And for our next installment in the “Talkin’ Baseball” collection, I present the version featuring the Detroit Tigers.
Find all Talkin’ Baseball posts here.
On January 30, 1919, the Commission on Rules of the Major Leagues discussed the possible elimination of the intentional walk, but no action was taken. The proposal was brought up again on February 9, 1920 by team owners, who wanted to promote scoring and attendance during the Dead Ball Era. The measure never passed, however, and the intentional base-on-balls remains a part of the game today.
Base-stealing is easily one of my favorite plays in baseball. It requires more than just speed — it requires an ability to read a pitcher, a good sense of timing, and great reflexes. I like how this poem by Robert Francis captures the dance of the base runner as he waits for that perfect moment to take off.
Poised between going on and back, pulled
Both ways taut like a tight-rope walker,
Fingertips pointing the opposites,
Now bouncing tiptoe like a dropped ball,
Or a kid skipping rope, come on, come on!
Running a scattering of steps sidewise,
How he teeters, skitters, tingles, teases,
Taunts them, hovers like an ecstatic bird,
He’s only flirting, crowd him, crowd him,
Delicate, delicate, delicate, delicate – Now!
With those who don’t give a damn about baseball, I can only sympathize. I do not resent them. I am even willing to concede that many of them are physically clean, good to their mothers and in favor of world peace. But while the game is on, I can’t think of anything to say to them.
In an effort to speed up the pace of the game, in 1955, Major League Baseball announced a new rule that required a pitcher to deliver his pitch within 20 seconds of taking a pitching position.
By today’s rules, that time limit is down to twelve seconds:
When the bases are unoccupied, the pitcher shall deliver the ball to the batter within 12 seconds after he receives the ball. Each time the pitcher delays the game by violating this rule, the umpire shall call Ball. The 12-second timing starts when the pitcher is in possession of the ball and the batter is in the box, alert to the pitcher. The timing stops when the pitcher releases the ball.
The intent of this rule is to avoid unnecessary delays. The umpire shall insist that the catcher return the ball promptly to the pitcher, and that the pitcher take his position on the rubber promptly. Obvious delay by the pitcher should instantly be penalized by the umpire.
“2012 Edition: Official Baseball Rules.” MLB.com. Commissioner of Baseball, 2011. Web. Accessed 24 January 2014. http://mlb.mlb.com/mlb/downloads/y2012/Official_Baseball_Rules.pdf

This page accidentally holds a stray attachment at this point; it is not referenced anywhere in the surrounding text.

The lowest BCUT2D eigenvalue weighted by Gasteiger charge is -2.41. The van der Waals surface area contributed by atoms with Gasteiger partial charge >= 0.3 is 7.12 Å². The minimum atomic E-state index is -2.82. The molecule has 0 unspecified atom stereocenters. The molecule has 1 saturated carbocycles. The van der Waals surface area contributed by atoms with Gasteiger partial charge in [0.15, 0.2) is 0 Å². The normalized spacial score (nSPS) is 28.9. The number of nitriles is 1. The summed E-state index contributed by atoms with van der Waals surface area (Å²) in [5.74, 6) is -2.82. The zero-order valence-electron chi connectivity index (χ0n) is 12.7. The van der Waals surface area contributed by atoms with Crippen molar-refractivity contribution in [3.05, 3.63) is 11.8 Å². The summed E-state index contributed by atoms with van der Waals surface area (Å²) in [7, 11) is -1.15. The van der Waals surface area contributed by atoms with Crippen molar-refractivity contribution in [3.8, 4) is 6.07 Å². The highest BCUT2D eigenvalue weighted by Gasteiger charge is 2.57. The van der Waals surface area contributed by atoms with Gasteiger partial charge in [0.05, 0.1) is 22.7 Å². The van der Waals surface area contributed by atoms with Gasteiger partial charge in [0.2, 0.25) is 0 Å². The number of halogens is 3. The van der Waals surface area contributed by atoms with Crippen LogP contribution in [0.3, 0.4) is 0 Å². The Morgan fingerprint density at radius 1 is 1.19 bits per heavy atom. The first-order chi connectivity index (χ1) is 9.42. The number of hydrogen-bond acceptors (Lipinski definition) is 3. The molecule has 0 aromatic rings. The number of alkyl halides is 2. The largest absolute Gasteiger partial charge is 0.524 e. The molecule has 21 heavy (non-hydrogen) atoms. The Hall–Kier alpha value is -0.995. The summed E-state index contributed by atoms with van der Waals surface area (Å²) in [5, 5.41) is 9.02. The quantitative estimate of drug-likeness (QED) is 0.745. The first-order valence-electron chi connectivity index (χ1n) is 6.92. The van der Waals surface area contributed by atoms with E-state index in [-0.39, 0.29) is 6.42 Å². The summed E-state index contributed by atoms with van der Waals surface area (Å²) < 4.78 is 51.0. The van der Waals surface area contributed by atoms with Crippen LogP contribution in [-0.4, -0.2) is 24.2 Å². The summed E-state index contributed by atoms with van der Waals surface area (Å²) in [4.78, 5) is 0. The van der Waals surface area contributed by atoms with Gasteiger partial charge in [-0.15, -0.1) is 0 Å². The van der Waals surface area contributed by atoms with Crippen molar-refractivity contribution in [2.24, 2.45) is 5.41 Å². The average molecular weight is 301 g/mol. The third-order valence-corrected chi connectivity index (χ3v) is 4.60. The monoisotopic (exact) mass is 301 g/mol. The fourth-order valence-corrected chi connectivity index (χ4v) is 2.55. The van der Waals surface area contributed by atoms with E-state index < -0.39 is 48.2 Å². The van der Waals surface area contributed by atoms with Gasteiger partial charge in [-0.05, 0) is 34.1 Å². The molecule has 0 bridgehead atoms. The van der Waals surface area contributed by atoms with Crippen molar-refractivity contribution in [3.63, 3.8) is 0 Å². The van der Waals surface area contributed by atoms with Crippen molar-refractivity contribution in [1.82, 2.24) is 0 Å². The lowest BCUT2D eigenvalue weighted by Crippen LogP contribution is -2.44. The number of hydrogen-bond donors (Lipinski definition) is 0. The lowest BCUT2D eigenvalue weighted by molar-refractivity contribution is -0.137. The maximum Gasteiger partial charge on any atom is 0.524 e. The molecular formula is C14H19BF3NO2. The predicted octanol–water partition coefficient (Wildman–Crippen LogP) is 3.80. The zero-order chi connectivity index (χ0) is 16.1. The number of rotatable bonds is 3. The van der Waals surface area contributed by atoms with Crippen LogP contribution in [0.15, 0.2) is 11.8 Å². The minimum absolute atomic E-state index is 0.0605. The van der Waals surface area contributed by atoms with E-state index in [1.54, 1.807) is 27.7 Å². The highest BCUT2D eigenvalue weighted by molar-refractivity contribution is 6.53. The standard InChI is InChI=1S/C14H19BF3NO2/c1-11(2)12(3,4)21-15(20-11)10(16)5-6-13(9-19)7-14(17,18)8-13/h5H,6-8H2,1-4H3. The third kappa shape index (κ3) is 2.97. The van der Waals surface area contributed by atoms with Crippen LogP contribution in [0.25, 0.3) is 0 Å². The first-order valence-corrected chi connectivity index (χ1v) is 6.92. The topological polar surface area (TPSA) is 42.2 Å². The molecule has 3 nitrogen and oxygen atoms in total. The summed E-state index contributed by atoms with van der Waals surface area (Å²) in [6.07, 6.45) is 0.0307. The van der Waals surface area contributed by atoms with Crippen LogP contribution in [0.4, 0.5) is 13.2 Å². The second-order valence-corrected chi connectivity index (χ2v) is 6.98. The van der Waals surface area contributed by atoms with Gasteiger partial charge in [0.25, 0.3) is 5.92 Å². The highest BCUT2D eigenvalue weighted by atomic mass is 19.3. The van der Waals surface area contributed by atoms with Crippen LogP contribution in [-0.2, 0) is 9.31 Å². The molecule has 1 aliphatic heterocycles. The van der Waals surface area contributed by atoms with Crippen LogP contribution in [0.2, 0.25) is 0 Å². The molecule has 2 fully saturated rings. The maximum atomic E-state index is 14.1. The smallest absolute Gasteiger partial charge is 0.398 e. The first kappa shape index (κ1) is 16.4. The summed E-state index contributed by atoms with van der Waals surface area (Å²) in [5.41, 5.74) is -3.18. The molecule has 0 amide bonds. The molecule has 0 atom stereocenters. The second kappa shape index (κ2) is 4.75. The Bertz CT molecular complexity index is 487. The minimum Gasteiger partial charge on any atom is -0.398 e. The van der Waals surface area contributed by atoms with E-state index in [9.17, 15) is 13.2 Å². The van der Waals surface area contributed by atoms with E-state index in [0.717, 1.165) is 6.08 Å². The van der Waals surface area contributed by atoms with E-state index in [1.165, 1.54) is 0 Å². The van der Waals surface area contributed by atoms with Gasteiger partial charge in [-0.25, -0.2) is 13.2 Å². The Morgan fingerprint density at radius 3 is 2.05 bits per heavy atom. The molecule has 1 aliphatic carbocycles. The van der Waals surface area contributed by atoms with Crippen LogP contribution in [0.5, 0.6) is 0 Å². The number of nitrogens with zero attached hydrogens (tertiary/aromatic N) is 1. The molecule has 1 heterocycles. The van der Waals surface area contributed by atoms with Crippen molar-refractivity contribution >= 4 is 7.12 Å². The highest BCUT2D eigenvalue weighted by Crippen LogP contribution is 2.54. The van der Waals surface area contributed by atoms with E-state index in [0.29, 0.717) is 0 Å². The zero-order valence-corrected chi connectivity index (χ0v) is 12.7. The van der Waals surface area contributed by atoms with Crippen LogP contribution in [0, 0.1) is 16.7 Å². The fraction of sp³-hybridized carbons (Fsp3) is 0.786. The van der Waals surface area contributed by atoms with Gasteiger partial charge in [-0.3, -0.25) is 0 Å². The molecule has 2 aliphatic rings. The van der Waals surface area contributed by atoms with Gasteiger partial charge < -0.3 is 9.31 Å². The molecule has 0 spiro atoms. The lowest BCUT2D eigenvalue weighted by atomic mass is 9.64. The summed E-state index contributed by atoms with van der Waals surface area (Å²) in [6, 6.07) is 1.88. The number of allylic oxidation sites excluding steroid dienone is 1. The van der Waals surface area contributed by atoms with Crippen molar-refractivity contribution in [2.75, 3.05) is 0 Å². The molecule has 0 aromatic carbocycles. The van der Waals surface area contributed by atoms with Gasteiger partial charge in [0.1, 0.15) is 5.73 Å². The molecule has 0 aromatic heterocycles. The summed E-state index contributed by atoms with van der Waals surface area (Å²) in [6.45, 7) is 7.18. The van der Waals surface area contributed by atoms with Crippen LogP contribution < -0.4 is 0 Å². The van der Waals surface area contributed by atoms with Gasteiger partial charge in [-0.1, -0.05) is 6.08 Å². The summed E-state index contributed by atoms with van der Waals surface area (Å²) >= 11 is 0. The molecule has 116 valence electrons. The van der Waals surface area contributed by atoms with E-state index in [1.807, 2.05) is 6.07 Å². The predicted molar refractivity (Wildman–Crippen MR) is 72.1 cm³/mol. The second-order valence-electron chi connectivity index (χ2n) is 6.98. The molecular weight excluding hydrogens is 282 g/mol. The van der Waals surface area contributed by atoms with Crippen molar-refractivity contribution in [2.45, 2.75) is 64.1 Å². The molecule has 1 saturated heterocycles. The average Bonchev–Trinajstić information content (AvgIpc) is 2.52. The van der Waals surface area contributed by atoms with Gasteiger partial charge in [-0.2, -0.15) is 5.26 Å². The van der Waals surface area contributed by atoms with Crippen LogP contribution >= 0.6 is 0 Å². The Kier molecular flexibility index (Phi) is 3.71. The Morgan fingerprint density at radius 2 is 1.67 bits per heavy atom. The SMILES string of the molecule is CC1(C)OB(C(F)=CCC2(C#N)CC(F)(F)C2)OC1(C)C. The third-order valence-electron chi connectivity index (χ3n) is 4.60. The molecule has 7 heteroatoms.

To continue our journey through Terry Cashman’s “Talkin’ Baseball” variations, here is the version that celebrates today’s only Canadian team, the Toronto Blue Jays.
To get all “Talkin’ Baseball” videos posted on this blog thus far, click here.
The year 1971 turned out to be a rough one for Baseball Hall of Fame candidates. That year, no player received the necessary three-fourths of the votes to be elected into the Hall. The two players who came closest were Yogi Berra (with 67.2% of the votes) and Early Wynn (66.7%). Both players would be elected into the Hall of Fame the following season.
I ain’t what I used to be, but who the hell is?
Purely for the sake of variety, I thought today I’d post a couple baseball jokes to end the workweek. The first one, I’ve heard before. The second one was new to me. Whether you’ve heard them or not, I hope you get a laugh out of these.
Bob didn’t believe that Fred’s dog could talk. So Fred asked his dog, “What’s on top of a house?”
“Roof,” the dog barked.
Bob wasn’t convinced. So Fred asked the dog how sandpaper feels.
He still wasn’t convinced.
“O.K., who was the greatest baseball player of all time?” Fred asked the dog.
With that, Bob walked away, shaking his head in disbelief. The dog turned to Fred and asked: “Was it Hank Aaron?”
A rookie pitcher was struggling at the mound, so the catcher walked out to have a talk with him.
“I’ve figured out your problem,” he told the pitcher. “You always lose control at the same point in every game.”
“When is that?”
“Right after the national anthem.”
Here’s an ofrenda created in memory of baseball teams throughout history that have relocated. For those who are not aware, ofrenda means “offering” in Spanish, and they are altars set up to honor and remember ancestors during Day of the Dead (Dia de los Muertos) celebrations. Typically, and ofrenda is set up on a table, covered with a fine table cloth, and set with offerings to those who have passed.
I love the clash of baseball and Mexican culture depicted in this graphic. It’s a clever tribute to teams like the Boston Braves, Brooklyn Dodgers, Montreal Expos, and several others that have relocated and become new ball clubs.